V for Vendetta Bleeds Orwellian Dystopia

20130601-231400.jpg Credit: slogr.com

James McTeigue directs what I would suggest is a powerful re-imagining of George Orwell’s (Eric Blair’s) 1984. Many of us had the pleasure of reading the novel and all its eerie glory in high school. Portentous and incredibly disturbing, it serves as a warning for all future generations to avoid falling into the void of complacency when it comes to government. When a government fails to represent the interests of its people, its legitimacy vanishes. It seems to me a vicious cycle when a coups d’etat only leads to the establishment of a centralized government where one individual has supreme power. Won’t this inevitably lead to future uprisings? This is why V says governments should be afraid of their people, not the other way around. This all smacks of Marx, yet it was he who said, “they cannot represent themselves, they must be represented. Their representative must at the same time appear as their master…” in 1852 regarding the French peasantry living under Bonaparte’s reign. Though it is agreed that these people were marginalized and lacked the resources to make their voices heard, it seems presumptuous at the least, despotic at worst, to appoint ourselves as their “betters,” capable of ruling over them benignly and without a shred of self-interest. A recipe for continued disaster, I’d say.
The movie evokes the descent into complete helplessness that 1984 builds, though ending on a hopeful note. The setting and backstory for the movie are dead-on to the book, though the plot and characters are fundamentally different. The populace in the movie are living, breathing drones, resigned to their fate. But with his devilish charisma, V invites them to simply “look into the mirror” when looking for someone to blame. The bystanders are far more dangerous than the villains, because they can do something, but choose not to. It is far easier to sit back and accept your fate as someone else writes it, than to rise up and reclaim your life.
The performances are also spectacular, with Hugo Weaving giving the man behind the mask real substance. His voice captivates your senses. Natalie Portman (whom I love–if only because she studied Psychology at Harvard–oh and she’s an awesome actress to boot) took my body and mind into hers as she lived through the fear, the torture, and the re-birth. In the novel, Winston does not experience a rebirth after the suffering. They take his humanity from him, whereas Evey reclaims hers. It is one of the most tragic endings I’ve ever read, and it doesn’t even involve his death. Indeed, some things are far worse than death.
As with all good movies (and books), this is one where you will discover a number of hidden nuances each time you watch it.


Silver Linings Playbook: Scripted?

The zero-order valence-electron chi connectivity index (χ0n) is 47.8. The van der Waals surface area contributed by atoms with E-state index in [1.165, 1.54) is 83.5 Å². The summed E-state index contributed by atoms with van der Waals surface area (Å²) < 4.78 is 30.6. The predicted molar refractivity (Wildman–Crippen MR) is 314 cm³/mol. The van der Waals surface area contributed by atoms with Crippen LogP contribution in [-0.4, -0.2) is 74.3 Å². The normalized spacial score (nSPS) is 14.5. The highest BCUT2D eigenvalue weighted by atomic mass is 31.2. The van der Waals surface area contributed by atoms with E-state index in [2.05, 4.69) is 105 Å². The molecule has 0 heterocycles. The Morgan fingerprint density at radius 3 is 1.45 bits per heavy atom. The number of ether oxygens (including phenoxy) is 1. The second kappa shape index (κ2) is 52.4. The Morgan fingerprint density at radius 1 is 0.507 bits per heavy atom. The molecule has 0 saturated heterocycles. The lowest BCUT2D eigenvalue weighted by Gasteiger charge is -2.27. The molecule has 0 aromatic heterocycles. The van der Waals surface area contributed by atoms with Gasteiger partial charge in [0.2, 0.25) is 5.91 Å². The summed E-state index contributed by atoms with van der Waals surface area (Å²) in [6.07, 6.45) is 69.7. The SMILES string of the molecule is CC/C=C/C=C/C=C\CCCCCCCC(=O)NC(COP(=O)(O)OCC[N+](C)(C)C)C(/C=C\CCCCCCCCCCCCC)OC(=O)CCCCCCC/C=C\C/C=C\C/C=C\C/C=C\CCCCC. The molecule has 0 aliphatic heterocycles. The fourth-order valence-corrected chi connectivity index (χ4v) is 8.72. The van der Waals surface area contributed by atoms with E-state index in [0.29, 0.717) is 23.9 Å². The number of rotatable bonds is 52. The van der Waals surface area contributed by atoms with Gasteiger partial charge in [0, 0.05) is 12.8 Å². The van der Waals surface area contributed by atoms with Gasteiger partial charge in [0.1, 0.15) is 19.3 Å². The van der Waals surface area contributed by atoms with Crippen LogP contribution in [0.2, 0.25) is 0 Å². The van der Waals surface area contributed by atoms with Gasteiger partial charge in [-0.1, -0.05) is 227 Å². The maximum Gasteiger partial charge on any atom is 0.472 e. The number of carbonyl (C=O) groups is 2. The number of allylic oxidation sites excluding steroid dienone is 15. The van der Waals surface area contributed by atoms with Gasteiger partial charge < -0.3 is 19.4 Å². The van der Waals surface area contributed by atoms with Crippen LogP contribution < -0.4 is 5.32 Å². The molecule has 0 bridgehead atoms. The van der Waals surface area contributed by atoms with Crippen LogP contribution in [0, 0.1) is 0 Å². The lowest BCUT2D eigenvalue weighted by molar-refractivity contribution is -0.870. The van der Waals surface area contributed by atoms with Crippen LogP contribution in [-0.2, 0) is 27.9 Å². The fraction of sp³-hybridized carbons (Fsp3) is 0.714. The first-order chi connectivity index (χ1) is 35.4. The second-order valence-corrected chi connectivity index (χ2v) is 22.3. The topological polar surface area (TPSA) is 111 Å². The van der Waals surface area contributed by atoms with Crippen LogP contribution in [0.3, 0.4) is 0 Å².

I just read a blog post with some lukewarm commentary about the film, and it got me to thinking. So this is mainly a rebuttal to the criticism lodged at the “feel good” ending of the film as being a typical Hollywood stilt. Granted, I can see why some would view the ending as part of a larger scheme to win the hearts of the audience, but then again, what’s so wrong with that? It’s far from a Nicholas Sparks book-turned-movie, which follows the same pre-programmed and gag-inducing story arc time and time again: rebellious youth shows up in a new town/situation; said youth falls for their antithesis personified–very much bad boy/choir girl type of deal; their love struggles through hardship but before long proves unconditional; someone dies tragically; more suffering and pining; they end up in each other’s arms.
Note: One of them might be holding a corpse. Ugh. Disgusting. And I’m not talking about the corpse. Please tell me, how can anyone actually enjoy these movies?
I should stop, I’m probably offending people, but in all honesty, if you’re a Sparks-head, you should probably go. Go on. Scoot! 😉

Sorry, digressions are an occupational hazard of mine. Getting back to the movie, I’m opposed to the idea that a happy ending detracts from the movie’s worth. Indeed, if the main character Pat would have ended up with his ex-wife, whom he hopelessly pursued for much of the film, I would’ve been very disappointed. The connection between Pat’s desire for a happy literary ending and his own happiness is clear. He even mentions it with Hemingway’s A Farewell to Arms and how he can’t stand the way life is already fucked up enough as it is without making literature that way too.

We could speculate all day, thinking Pat and Tiffany won’t last very long because of their “afflictions” (arbitrarily defined by the APA, I might add), but perhaps their “dis-order” is simply such that they can see the world in a different way and interact with it accordingly. They make this point in the film as well, and I don’t think it’s meant to be a simple case of denial. There’s definite legitimacy to this argument. So, I don’t think it’s two “broken” people coming together, I think it’s two dysfunctional people (albeit in a different way from most others) that want to test the waters of their unconventional relationship. Yes, it’s contingent on a lot of factors, but what isn’t?

The author of the post kept referring to Pat’s ex-wife as his wife, and that he should have remained on his quest to win her over. Oddly enough, a point no one seemed to be making is the unequivocal one that his wife cheated on him! I mean, jeez, I’m all about forgiving someone who’s made a mistake, but let’s not sanctify her and vilify him in the process, either. Their marriage was clearly on the rocks, and Pat’s delusion was in denying this. His relationship with Tiffany finally lifted that veil clouding his vision. His ex-wife had clearly moved on. Can’t we be happy that he did the same, without a shred of judgment or spite?

Great movie, though. Definitely worth watching, happy ending and all.